n-falHShabitat-021209 Gulf Coast reality check
Falmouth students bring help, gain insight into Katrina's lingering effect
FALMOUTH — A recent trip down south to help build a house became a crash course in reality and a lesson in appreciation for a group of Falmouth High School students.
The 10 student volunteers and two chaperons traveled to Bay St. Louis, Miss., in late January, where they spent most of their week working with others on a Habitat for Humanity home.
Many of the students who participated worked to earn the money for the trip. Volunteer Sara Fay said she had saved her babysitting money to be able to go. The week before the trip, Fay said she knew no matter how well-prepared they thought they were, they would most likely not be ready for what they would see.
More than three years after Hurricane Katrina, the Mississippi Gulf Coast is still devastated by the effects of the storm's fury. Often overshadowed by the magnitude of the hurricane's destruction in the New Orleans area, the Bay St. Louis area continues to suffer as more and more people simply forget.
But the 12 who traveled from Maine last month will always remember. And, for some of them at least, their lives have been forever changed after witnessing the devastation and being overwhelmed by the expressions of gratitude from those who live there.
"I was really shocked when we got there," student Kiely Flynn said. "I was expecting to see much more of a city, (but) everything is just gone. Some houses are still in piles at the side of the road."
Student Katie Pape described their tour of the area near the beach, still scenic in spots because of its natural beauty, but haunted by the stark contrasts of blue skies glowing through tree skeletons and the bright southern sun reflecting off the rubble.
"We were warned and I thought we'd see it every now and then, but there are literally buildings that have just collapsed and nobody's picked up," Pape said.
She described driving by where a bank once stood. The still-standing vault was the only evidence it had ever been there.
Volunteer coordinator and chaperon Holly MacEwan said three-quarters of the homes were gone, leaving behind only "driveways to nowhere" and the occasional fireplace.
While saddened by what they saw, the Maine travelers were amazed by what they heard – constant expressions of gratitude from the people as they learned the group had come to help out.
"Everywhere we went the first thing out of their mouths was, 'thank you so much,'" Pape said.
Chaperon John Radtke, a high school social studies teacher, said the outpouring of thanks reinforced the belief for the students that they were doing something "of real tangible value."
That value and the pride in their work was reflected in the home they helped build in just five days.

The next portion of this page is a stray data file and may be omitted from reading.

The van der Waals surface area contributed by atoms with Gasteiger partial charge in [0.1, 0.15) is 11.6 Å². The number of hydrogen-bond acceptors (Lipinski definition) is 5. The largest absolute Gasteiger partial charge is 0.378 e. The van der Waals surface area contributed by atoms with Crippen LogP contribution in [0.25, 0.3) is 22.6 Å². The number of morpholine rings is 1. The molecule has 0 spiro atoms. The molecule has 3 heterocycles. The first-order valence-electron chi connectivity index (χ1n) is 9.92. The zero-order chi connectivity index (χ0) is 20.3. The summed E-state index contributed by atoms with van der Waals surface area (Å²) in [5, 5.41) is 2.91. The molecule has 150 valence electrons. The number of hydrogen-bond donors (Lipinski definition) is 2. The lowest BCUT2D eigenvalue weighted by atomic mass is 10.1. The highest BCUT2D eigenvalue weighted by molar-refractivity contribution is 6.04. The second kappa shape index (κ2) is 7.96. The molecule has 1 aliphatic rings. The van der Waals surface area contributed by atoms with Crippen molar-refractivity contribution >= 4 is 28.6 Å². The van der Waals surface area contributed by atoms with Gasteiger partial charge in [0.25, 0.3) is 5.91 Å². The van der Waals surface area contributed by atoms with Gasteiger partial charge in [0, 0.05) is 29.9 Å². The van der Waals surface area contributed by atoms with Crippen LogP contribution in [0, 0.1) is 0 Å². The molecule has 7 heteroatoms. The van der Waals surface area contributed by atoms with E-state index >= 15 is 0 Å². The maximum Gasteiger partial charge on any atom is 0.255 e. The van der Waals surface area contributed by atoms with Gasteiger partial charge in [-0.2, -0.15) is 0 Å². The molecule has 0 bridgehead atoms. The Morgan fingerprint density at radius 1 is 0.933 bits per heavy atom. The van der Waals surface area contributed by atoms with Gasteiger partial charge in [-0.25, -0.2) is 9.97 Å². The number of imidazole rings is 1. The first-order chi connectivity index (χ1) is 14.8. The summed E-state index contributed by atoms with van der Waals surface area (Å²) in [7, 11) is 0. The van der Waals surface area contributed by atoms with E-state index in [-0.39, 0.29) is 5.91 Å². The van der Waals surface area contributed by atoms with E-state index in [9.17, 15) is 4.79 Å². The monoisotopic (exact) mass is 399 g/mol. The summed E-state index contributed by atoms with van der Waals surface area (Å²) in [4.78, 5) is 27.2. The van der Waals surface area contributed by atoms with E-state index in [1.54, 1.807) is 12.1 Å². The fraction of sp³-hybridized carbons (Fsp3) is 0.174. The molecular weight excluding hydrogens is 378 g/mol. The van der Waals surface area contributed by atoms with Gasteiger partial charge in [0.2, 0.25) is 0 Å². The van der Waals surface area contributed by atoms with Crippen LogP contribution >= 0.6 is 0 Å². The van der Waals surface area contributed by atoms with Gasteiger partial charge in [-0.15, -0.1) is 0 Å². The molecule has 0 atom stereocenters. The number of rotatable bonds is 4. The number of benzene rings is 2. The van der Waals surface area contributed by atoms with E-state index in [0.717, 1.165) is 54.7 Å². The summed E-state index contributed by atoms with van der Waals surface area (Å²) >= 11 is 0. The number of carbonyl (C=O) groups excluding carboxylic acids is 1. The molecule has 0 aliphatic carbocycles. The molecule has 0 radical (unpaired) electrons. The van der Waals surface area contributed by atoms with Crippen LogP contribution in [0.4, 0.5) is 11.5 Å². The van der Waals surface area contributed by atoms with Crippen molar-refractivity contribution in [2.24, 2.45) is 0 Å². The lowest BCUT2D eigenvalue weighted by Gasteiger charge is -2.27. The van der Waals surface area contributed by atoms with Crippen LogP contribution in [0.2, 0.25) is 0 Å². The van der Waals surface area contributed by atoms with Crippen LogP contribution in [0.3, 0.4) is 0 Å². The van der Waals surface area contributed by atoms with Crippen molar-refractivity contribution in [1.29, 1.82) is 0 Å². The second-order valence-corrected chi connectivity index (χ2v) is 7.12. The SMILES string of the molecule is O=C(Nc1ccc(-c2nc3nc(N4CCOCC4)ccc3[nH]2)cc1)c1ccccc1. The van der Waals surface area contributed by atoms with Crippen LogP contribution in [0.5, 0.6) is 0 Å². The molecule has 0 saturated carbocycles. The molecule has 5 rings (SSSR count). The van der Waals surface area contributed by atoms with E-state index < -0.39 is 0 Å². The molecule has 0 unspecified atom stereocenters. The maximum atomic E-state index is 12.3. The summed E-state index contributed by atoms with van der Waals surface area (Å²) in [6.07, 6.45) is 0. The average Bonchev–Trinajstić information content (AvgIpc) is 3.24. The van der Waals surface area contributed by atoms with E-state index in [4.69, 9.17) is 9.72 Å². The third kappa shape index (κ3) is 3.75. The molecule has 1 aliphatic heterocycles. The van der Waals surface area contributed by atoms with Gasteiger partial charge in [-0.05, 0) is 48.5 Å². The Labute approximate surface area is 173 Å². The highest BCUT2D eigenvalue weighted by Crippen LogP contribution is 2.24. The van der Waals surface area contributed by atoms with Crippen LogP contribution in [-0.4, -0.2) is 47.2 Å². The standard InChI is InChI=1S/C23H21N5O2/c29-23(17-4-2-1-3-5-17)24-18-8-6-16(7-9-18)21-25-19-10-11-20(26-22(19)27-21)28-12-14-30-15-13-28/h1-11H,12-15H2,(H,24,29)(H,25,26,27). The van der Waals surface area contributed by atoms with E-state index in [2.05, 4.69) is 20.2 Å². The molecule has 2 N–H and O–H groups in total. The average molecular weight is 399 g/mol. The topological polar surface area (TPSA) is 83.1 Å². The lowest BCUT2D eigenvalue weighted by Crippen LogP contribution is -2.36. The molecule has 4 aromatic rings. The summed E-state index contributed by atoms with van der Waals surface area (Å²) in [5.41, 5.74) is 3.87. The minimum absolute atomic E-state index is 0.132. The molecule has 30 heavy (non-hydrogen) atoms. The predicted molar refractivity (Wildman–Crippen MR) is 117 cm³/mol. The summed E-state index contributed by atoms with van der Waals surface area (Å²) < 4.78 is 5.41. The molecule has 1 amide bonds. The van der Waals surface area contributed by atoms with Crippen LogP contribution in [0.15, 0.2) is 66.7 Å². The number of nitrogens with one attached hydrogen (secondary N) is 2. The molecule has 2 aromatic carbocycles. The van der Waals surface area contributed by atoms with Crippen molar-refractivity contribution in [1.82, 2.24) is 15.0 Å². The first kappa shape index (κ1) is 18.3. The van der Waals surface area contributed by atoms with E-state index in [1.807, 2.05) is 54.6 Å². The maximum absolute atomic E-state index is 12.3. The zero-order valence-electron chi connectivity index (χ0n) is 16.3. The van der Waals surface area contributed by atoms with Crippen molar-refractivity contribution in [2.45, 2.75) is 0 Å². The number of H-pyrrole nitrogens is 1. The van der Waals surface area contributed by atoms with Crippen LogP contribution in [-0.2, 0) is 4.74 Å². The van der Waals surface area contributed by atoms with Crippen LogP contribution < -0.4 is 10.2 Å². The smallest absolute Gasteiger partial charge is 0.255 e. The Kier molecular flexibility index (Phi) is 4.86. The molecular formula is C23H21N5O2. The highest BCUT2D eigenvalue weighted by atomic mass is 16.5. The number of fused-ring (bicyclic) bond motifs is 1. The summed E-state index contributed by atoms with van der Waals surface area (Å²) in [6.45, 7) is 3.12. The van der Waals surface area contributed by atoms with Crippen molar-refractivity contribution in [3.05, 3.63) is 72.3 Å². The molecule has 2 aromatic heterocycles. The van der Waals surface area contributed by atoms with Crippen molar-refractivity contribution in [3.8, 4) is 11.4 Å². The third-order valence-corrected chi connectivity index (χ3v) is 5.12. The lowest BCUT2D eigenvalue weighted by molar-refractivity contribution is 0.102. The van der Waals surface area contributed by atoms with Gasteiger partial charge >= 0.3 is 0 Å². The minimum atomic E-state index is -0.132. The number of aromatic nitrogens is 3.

As part of the Habitat "blitz build" in the area, which was nearing the 100-house mark, the Falmouth contingency joined with volunteers from Americorps and a group of retired men from Indianapolis to hammer, frame, shingle, paint, side and caulk from 8 a.m. to 5 p.m. each day, with as many as 40 of them working at a time.
"It really wasn't necessary to know about working on homes – the job supervisors were tremendously patient and would work with the kids as long as they needed help," Radtke said. "Mistakes were made, you laughed about it, fixed it and then you moved on."
During one day of their trip, the Falmouth crew attended a dedication for a new food pantry, financed and built through the Bucks-Mont Katrina Relief Project of Pennsylvania, an organization MacEwan's late father helped found. While Falmouth students were not involved in that project, they have designed and sold note cards to help Bucks-Mont open an animal shelter on Mississippi's gulf coast.
The Falmouth volunteers were encouraged to increase their efforts to help open the shelter after observing the many stray animals during their trip. And the area's existing shelters euthanize animals after two weeks' stay becaue they don't have the room or the resources to continue caring for them, MacEwan said.
But the Falmouth group's visit has already helped lower the animal population in Bay St. Louis. Whle most of the volunteers brought back a shell collection or maybe splinters and hammer-bruised thumbs, Flynn's souvenir was a bit more unusual. After being befriended by a yellow Labrador retriever known to Habitat workers as Bear, Flynn called home and received permission to fly the young dog back to Maine, where he has joined her 5-year-old yellow Lab, Dixie. As students continue their work to raise money for the animal shelter, one can guess who their poster dog will be.
Other students who made the trip to Mississippi were Zach Connerty-Marin, Nancy Cooper, Katie Hedman, Harris Hopkins, Grace Nevins, Molly Nevins and Connor Nolan.